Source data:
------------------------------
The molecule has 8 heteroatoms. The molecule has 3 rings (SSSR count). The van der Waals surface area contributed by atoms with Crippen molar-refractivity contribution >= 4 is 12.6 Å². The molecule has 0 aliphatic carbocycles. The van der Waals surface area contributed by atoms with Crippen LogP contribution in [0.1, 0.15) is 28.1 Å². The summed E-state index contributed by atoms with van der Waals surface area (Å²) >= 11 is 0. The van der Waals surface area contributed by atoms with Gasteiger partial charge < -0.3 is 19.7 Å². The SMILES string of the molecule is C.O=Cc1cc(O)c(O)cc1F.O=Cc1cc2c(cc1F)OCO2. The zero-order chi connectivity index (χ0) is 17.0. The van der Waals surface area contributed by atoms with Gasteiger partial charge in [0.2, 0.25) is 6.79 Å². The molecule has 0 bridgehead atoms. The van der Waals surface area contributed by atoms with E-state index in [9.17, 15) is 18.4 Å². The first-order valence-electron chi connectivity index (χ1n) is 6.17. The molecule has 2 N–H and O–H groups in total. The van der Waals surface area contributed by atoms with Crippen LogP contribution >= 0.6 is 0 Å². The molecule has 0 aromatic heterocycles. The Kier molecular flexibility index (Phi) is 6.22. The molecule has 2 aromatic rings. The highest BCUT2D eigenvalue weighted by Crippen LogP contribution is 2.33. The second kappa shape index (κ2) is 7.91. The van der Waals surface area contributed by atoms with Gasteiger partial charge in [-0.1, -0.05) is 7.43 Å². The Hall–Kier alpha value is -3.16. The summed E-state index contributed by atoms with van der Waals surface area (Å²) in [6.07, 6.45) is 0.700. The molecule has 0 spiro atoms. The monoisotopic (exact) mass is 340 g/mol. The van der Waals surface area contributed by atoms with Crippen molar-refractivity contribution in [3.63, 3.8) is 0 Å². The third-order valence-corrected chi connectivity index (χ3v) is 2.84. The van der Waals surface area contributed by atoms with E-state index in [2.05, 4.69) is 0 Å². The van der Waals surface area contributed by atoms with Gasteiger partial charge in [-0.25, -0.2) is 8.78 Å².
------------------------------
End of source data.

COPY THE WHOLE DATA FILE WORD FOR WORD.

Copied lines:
The molecule has 8 heteroatoms. The molecule has 3 rings (SSSR count). The van der Waals surface area contributed by atoms with Crippen molar-refractivity contribution >= 4 is 12.6 Å². The molecule has 0 aliphatic carbocycles. The van der Waals surface area contributed by atoms with Crippen LogP contribution in [0.1, 0.15) is 28.1 Å². The summed E-state index contributed by atoms with van der Waals surface area (Å²) >= 11 is 0. The van der Waals surface area contributed by atoms with Gasteiger partial charge < -0.3 is 19.7 Å². The SMILES string of the molecule is C.O=Cc1cc(O)c(O)cc1F.O=Cc1cc2c(cc1F)OCO2. The zero-order chi connectivity index (χ0) is 17.0. The van der Waals surface area contributed by atoms with Gasteiger partial charge in [0.2, 0.25) is 6.79 Å². The molecule has 0 bridgehead atoms. The van der Waals surface area contributed by atoms with E-state index in [9.17, 15) is 18.4 Å². The first-order valence-electron chi connectivity index (χ1n) is 6.17. The molecule has 2 N–H and O–H groups in total. The van der Waals surface area contributed by atoms with Crippen LogP contribution >= 0.6 is 0 Å². The molecule has 0 aromatic heterocycles. The Kier molecular flexibility index (Phi) is 6.22. The molecule has 2 aromatic rings. The highest BCUT2D eigenvalue weighted by Crippen LogP contribution is 2.33. The second kappa shape index (κ2) is 7.91. The van der Waals surface area contributed by atoms with Gasteiger partial charge in [-0.1, -0.05) is 7.43 Å². The Hall–Kier alpha value is -3.16. The summed E-state index contributed by atoms with van der Waals surface area (Å²) in [6.07, 6.45) is 0.700. The molecule has 0 spiro atoms. The monoisotopic (exact) mass is 340 g/mol. The van der Waals surface area contributed by atoms with Crippen molar-refractivity contribution in [3.63, 3.8) is 0 Å². The third-order valence-corrected chi connectivity index (χ3v) is 2.84. The van der Waals surface area contributed by atoms with E-state index in [2.05, 4.69) is 0 Å². The van der Waals surface area contributed by atoms with Gasteiger partial charge in [-0.25, -0.2) is 8.78 Å².